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I'm really stupid about cell/mobile phones. Can you explain some things to me?

I'm really stupid about cell/mobile phones. Can you explain some things to me?

Apr 21st, 2005, 12:38 PM
  #1  
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I'm really stupid about cell/mobile phones. Can you explain some things to me?

We're going to Spain next month and have thought about renting a cell phone for use there. I believe it is our American Express account that has a rental program. Then I was just reading a thread about a Mobal phone that is only $29 to purchase. I followed the link (http://www.mobalrental.com/gsm/hands...&p=sim&cc=3410) and sure enough that's the price. Here's what I don't understand. I buy the phone here in the US, it is shipped to me here, it is mine for the rest of my life, but per minute charges are high. So, what I really want to do is to get to Spain and purchase a sim card there that will reduce the per minute cost. However, the problem is that it says these phones are locked. What does this mean? This is where I start to get lost. Next summer we plan to go to Lithuania. If I get this right that means I will need to buy a Lithuanian sim card if I want to use the card there and not pay the high per minute cost that comes with the initial phone purchase. Correct? Each card is for a different country if I want to keep costs down. But, the company doesn't want the consumer to be able to purchase cheap minutes so locks the phone meaning if I want to use it I have to pay their high rate. Did I get it right? Can you please correct me? Is there a slot in the phone where I just stick in the card? It says it doesn't work in the US, but I don't want one for here (I live in the US) anyway. Thanks for helping out one of the technologically challenged.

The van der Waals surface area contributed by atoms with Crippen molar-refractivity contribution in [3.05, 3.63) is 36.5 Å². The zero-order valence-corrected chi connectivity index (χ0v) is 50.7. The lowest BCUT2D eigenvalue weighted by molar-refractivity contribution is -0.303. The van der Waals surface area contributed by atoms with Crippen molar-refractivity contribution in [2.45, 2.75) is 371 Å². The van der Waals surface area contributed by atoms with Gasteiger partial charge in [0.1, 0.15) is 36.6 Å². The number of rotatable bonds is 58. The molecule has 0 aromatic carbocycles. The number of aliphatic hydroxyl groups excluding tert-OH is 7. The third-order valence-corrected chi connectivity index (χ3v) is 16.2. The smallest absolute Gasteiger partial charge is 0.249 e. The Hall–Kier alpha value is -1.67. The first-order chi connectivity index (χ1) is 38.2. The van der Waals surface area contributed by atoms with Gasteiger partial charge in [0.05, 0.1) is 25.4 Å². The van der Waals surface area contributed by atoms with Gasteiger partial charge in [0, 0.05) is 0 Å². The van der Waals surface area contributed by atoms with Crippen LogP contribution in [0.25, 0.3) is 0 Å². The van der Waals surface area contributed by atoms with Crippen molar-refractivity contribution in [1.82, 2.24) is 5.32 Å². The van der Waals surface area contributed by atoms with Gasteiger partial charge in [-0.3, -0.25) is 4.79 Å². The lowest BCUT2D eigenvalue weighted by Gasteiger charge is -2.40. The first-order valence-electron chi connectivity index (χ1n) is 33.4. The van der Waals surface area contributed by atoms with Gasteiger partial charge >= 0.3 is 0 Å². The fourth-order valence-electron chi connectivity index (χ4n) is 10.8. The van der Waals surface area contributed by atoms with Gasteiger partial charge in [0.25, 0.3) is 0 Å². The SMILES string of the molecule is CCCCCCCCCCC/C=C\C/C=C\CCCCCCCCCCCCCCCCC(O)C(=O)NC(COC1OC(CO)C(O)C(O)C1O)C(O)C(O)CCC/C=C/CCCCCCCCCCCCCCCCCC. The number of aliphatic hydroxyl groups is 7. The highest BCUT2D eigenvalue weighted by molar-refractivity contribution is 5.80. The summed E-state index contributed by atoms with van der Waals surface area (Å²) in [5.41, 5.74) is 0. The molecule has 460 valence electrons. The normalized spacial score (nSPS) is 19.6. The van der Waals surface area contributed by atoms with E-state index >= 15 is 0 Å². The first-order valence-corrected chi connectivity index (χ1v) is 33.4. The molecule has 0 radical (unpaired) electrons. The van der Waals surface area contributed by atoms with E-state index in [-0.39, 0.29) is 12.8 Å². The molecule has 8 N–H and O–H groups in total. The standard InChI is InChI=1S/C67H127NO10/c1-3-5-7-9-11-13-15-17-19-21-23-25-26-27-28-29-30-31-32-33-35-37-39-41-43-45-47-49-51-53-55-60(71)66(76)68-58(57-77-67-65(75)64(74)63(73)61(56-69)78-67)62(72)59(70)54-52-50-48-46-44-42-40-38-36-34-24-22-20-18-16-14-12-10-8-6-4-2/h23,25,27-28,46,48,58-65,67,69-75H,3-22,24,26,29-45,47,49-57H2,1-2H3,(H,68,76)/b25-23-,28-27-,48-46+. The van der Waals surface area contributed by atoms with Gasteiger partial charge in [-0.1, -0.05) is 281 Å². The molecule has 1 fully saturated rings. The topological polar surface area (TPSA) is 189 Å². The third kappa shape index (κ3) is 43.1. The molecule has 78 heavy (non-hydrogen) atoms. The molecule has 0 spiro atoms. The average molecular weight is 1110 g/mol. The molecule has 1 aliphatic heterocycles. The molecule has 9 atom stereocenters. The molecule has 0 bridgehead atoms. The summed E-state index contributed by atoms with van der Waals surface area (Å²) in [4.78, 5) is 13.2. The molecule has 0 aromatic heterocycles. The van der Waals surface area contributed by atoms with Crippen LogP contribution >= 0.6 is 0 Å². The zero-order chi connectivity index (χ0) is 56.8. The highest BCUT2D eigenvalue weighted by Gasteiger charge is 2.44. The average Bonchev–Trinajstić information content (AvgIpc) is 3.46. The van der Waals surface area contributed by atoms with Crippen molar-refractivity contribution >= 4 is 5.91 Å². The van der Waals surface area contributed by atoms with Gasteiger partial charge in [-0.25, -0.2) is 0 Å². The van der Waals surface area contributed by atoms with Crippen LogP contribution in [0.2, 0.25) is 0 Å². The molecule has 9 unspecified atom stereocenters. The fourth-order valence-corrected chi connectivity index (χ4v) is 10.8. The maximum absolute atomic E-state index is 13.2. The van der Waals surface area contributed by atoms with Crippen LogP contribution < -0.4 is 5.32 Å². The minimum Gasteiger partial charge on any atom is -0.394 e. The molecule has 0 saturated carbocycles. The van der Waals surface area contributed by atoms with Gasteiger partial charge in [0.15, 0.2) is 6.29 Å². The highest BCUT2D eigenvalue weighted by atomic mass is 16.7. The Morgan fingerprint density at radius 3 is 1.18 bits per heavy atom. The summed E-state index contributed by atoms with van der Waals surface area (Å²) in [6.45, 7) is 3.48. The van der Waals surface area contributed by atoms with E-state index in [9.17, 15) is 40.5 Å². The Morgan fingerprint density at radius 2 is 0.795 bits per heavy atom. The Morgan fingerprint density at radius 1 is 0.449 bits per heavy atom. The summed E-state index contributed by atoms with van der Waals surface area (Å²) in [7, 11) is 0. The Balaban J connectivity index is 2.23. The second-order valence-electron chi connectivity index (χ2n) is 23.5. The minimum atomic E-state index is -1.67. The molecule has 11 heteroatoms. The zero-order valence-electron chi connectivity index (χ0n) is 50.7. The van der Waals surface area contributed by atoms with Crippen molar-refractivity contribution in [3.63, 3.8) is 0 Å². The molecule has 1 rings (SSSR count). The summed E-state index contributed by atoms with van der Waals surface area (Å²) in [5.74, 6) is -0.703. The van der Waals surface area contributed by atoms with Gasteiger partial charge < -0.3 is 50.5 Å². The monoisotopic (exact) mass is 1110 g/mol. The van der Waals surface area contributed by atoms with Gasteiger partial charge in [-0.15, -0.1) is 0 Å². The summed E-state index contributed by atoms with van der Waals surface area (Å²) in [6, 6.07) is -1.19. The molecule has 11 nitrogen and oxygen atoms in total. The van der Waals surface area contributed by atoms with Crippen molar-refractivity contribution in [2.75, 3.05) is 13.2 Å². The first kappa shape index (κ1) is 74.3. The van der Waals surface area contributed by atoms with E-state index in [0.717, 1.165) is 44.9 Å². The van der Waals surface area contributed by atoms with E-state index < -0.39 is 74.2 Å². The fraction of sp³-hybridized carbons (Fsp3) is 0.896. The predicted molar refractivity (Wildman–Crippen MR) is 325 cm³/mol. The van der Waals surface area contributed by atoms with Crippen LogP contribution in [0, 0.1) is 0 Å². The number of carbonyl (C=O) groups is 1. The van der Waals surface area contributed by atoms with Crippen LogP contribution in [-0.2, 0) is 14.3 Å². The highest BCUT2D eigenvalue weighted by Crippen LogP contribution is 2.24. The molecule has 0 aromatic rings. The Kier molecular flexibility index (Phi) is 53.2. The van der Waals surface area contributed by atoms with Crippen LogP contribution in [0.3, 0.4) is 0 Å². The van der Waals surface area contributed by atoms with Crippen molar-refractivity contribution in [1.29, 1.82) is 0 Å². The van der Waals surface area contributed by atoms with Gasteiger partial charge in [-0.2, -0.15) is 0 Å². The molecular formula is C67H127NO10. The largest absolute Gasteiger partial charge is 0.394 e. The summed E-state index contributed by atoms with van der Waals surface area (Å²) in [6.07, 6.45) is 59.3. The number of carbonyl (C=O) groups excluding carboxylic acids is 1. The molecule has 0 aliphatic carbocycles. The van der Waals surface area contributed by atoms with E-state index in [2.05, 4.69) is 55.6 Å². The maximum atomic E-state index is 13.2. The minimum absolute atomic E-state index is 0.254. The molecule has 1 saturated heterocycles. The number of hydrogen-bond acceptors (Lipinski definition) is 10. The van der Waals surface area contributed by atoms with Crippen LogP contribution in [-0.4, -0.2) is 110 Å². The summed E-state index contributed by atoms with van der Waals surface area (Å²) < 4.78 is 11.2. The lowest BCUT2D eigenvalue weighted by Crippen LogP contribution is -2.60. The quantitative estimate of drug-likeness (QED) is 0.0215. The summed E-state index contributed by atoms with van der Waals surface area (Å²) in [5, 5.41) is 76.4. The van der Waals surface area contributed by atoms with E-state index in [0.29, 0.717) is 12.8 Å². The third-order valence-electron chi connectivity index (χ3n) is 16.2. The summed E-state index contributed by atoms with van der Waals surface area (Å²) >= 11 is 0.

julies is offline  
Apr 21st, 2005, 01:06 PM
  #2  
 
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I've posted lots of info on this and really don't want to keep posting the same stuff. Click on my name above and you can go through some of the threads with some of the info needed but I'll give you a few tips.

When a phone is (sim) locked that means the provider has deliberately disabled one of the unique features of GSM phones, the ability to switch sim cards. You are right, you can only use the O2 sim card mobal supplies; any other sim card placed in the slot on the phone (read the manual as to just where it is and how to insert a sim card) will get a message to the effect invalid sim card.

However, since it is a nokia phone, you can go to a web site www.unlockme.co.uk where there is a forum where you can enter the phone's serial number, the company to which it is locked and they will provide for free the code that will unlock the phone and return the phone to the condition it was in before the miserable bums at mobal screwed it up by inserting code to keep you from changing the sim card.

Now as far as keep switching sim cards, you can do that and each time you do, you get a new phone number and have to communicate it to your friends and neighbors. As long as you are in the country where the sim was issued, you will be receiving calls for free (they'll pay somewhat more than to call a landline) and up until the beginning of this year it was pretty much the way we all did it.

There is a new company out there called riiing (3 i's) based in Liechtenstein. Their sim, available on the web and/or through e bay, allows free reception of calls throughout all of Western, Central and parts of Eastern Europe. I know Spain is a place where there is free reception of calls, I believe Lituania is too but you'll have to check their web site (www.riiing.com) to see if Lituania is in their zone 1.